UHP wet chemicals used in semiconductor manufacturing — like sulfuric acid, ammonium hydroxide, and isopropanol — are 100% imported from Asia.  And, the demand for UHP wet chemicals is estimated to increase up to 50% over the next five years to support semiconductor reshoring. Ukraine supplies over 90% of the highly-purified neon for chip production in the U.S. These dependencies leave the U.S. extremely vulnerable to supply chain disruptions and geopolitical conflict, as evidenced by the 10x increase in the price of neon following the Russian invasion. Domestic UHP chemical and specialty gas suppliers do not have the capability to completely support the projected demand.  

The CHIPS Act has spurred almost $10 billion of announced investments in new facilities or expansions of existing sites that support production of materials required for semiconductor manufacturing. While these investments will help support the initial scale up of foundries in the U.S., semiconductor materials generation processes are quite resource- and capital-intensive. New technologies that reduce reliance on specialty chemicals and gases, or enable cost-effective and sustainable production of these materials, are needed to enable a fully self-sufficient domestic supply chain. 

3) Domestic Assembly, Test, and Packaging (ATP) Industry

Wafer fabrication may regain momentum in the U.S., but without a robust Assembly, Test, and Packaging (ATP) industry — also known as “back-end” semiconductor manufacturing — the onshoring ecosystem is incomplete. If our onshore capabilities end at fabrication, we will be left holding nothing but expensive, etched, wafer-sized paperweights, not packaged chips. 

As it stands today, most semiconductor products produced at fabs in the U.S. or elsewhere will ultimately need to be sent to Asia, which possesses more than 80% of the world’s ATP capacity.

The CHIPS Act includes provisions that support development of advanced packaging and testing capabilities in the U.S., but specific funding amounts for ATP facilities are not outlined explicitly. Of the >$210 billion in investment committed post-CHIPS Act from companies in semiconductor fabrication, equipment and materials, zero dollars have been committed to reshoring the capital and labor-intensive backend ATP process steps

75% of chips made today still require simple die attach, wire bonding, and encapsulation techniques that have been used for decades in the industry. Most of the companies with these capabilities have shifted operations to lower labor cost regions in Asia, as these legacy techniques have become commoditized and face significant pricing pressure.

As this shift happened, many ATP companies in Asia already operating with razor-thin margins were forced to innovate to keep up with the miniaturization trends in the front-end manufacturing world. This resulted in advanced packaging technologies like fan-out wafer-level packaging (where redistribution layer traces are routed both inwards and outwards beyond the limits of the die), blurring the line between traditional front-end and back-end foundry processes and increasing value-add for ATP firms that developed these capabilities. Technology leaders like Apple, TSMC, and Intel are all investing heavily in even more advanced packaging methods, such as ‘chiplet’ packaging techniques, enabling a move away from monolithic die design and functional sections of chips to be manufactured separately and integrated ‘on silicon’ as in the front-end world.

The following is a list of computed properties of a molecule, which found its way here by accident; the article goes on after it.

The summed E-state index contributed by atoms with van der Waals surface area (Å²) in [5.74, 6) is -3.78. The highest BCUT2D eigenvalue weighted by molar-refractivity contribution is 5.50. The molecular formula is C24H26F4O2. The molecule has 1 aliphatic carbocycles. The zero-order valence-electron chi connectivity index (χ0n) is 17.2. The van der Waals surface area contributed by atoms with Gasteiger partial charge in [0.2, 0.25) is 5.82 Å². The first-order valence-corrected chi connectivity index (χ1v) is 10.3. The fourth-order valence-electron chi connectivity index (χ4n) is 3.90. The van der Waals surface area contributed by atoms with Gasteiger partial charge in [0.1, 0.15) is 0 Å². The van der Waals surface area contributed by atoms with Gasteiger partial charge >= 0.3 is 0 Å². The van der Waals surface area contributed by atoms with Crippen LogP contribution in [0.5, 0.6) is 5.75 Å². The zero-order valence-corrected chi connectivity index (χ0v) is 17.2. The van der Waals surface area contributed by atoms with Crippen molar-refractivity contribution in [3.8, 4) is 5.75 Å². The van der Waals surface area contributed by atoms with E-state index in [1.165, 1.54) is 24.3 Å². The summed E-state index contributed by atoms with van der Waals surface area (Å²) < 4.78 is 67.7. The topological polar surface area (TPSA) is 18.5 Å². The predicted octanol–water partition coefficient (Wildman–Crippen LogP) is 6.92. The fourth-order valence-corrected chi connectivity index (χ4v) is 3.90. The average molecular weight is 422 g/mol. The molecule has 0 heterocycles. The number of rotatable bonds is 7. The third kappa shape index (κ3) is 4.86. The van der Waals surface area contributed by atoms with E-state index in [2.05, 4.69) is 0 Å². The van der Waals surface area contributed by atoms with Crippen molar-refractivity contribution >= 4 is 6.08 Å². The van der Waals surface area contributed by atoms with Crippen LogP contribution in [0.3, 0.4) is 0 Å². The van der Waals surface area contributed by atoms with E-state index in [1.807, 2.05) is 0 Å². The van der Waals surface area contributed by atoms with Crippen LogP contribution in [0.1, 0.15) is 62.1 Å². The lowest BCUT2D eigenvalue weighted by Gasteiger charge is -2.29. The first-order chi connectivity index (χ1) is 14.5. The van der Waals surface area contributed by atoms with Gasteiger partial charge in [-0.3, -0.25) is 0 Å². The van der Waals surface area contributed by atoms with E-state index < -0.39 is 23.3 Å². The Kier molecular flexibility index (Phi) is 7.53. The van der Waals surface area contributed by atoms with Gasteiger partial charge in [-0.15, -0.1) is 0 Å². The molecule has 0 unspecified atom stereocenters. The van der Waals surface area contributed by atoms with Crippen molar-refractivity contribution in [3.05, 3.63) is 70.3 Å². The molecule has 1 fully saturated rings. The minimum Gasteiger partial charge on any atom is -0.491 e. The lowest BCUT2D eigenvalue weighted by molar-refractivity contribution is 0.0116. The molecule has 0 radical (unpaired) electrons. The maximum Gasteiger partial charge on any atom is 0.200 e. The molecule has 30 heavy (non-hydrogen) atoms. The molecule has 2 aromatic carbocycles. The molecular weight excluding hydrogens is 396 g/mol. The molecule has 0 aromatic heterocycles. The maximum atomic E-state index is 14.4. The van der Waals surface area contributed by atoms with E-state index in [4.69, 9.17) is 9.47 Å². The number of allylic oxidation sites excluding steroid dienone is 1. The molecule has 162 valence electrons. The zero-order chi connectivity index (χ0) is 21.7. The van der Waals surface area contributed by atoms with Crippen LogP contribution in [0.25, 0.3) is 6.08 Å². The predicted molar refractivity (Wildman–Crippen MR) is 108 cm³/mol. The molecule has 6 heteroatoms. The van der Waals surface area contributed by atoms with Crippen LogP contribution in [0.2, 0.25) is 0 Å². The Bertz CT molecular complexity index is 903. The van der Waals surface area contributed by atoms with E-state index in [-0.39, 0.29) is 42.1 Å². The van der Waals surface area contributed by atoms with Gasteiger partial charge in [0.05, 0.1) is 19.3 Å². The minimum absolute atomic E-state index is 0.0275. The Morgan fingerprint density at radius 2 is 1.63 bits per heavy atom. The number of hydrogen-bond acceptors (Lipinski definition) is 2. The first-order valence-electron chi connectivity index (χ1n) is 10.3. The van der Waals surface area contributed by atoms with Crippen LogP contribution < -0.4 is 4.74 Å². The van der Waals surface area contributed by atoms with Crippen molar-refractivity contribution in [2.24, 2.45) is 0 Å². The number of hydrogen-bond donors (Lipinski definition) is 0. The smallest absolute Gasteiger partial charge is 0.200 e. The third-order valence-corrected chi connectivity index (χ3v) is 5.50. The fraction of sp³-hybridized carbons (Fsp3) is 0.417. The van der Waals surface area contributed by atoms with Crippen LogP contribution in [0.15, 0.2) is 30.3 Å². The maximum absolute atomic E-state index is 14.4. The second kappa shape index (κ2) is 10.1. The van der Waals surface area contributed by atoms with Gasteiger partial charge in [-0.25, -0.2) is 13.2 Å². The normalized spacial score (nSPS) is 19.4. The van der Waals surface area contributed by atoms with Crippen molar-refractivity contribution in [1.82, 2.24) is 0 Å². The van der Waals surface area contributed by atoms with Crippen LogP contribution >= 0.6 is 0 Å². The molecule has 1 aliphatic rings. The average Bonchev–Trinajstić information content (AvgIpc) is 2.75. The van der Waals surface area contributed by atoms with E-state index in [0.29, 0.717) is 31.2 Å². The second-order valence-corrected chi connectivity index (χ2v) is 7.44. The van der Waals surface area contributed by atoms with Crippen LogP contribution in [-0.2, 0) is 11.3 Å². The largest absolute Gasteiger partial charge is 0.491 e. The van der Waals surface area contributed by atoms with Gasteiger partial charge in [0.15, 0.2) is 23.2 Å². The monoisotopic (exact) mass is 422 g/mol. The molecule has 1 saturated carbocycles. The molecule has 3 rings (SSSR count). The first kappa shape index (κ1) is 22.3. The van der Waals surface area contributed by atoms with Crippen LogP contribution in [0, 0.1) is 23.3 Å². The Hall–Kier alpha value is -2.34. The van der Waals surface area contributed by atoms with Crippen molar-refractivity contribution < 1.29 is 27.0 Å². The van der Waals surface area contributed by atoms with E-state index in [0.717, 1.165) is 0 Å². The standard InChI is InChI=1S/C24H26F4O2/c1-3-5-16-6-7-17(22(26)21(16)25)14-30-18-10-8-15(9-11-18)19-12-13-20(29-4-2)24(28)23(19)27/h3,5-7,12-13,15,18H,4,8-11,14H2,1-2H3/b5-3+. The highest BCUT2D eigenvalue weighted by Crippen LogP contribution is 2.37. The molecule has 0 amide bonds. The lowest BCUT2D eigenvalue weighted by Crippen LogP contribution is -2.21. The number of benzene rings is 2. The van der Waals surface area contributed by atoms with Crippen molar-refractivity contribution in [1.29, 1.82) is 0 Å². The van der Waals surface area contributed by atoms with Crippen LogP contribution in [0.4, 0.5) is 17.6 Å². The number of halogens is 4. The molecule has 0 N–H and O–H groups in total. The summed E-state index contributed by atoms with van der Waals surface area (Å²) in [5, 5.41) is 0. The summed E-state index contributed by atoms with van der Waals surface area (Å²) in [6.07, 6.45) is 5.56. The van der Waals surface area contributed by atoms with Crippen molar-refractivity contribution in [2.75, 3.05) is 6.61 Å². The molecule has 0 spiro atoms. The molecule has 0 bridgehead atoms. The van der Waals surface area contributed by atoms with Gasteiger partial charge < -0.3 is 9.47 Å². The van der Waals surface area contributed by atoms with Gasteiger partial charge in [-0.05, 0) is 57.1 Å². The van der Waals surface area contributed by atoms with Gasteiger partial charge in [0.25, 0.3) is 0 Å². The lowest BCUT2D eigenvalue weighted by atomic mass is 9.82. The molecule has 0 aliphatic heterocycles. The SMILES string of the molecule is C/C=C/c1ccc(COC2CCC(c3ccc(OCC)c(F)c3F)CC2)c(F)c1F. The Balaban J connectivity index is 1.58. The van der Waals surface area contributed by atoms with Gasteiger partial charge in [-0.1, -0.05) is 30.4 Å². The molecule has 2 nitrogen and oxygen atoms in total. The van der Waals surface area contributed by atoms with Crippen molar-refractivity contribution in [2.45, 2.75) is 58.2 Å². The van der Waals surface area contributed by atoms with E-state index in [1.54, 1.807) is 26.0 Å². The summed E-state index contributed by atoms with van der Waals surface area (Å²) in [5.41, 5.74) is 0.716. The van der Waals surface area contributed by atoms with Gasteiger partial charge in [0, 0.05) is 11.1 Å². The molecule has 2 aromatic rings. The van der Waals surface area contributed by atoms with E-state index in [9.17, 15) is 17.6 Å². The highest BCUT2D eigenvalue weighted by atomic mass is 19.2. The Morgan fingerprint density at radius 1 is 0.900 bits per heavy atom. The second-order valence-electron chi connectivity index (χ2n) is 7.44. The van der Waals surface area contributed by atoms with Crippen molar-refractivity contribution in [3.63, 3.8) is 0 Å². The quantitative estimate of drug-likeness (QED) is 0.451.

However, most other processes in ATP facilities are still done manually and vary significantly between different pieces of equipment. There are no common standards across the ATP industry for carriers, robotics, layout, and facilities design. As a result, most of the operations between equipment are still done manually today. There is significant opportunity in data, logic, control, and materials handling layer automation on top of the existing technologies in the ATP industry to respond to the demands of the front-end fabrication industry.


The global semiconductor market is projected to reach $1 trillion by 2030, presenting a massive economic opportunity. 

Unfortunately, the U.S. is insufficiently retooling to reduce our major semiconductor supply chain risks, and might miss the chance to fully capitalize on this rapidly growing market beyond our typical dominance in chip design, unless we can resolve key gaps in the value chain that stretch beyond wafer fabrication. 

At Eclipse, we’re focused on partnering with the best founders and teams in the world to tackle these challenges — including labor reskilling, materials fabrication, and next-generation ATP — to invest in the businesses and technologies that will radically shift our capabilities as a country.

Let’s put all of our CHIPS on the table.  

If you’re involved in bridging any of the gaps we mentioned in this article, or are more broadly interested in semiconductor supply chain innovation and reshoring, please reach out to us at: and

Follow Eclipse on LinkedIn for the latest on the Industrial Evolution.


  • Infrastructure
  • Manufacturing
  • Onshoring
  • Reshoring
  • Semiconductors
  • Supply Chain
  • Workforce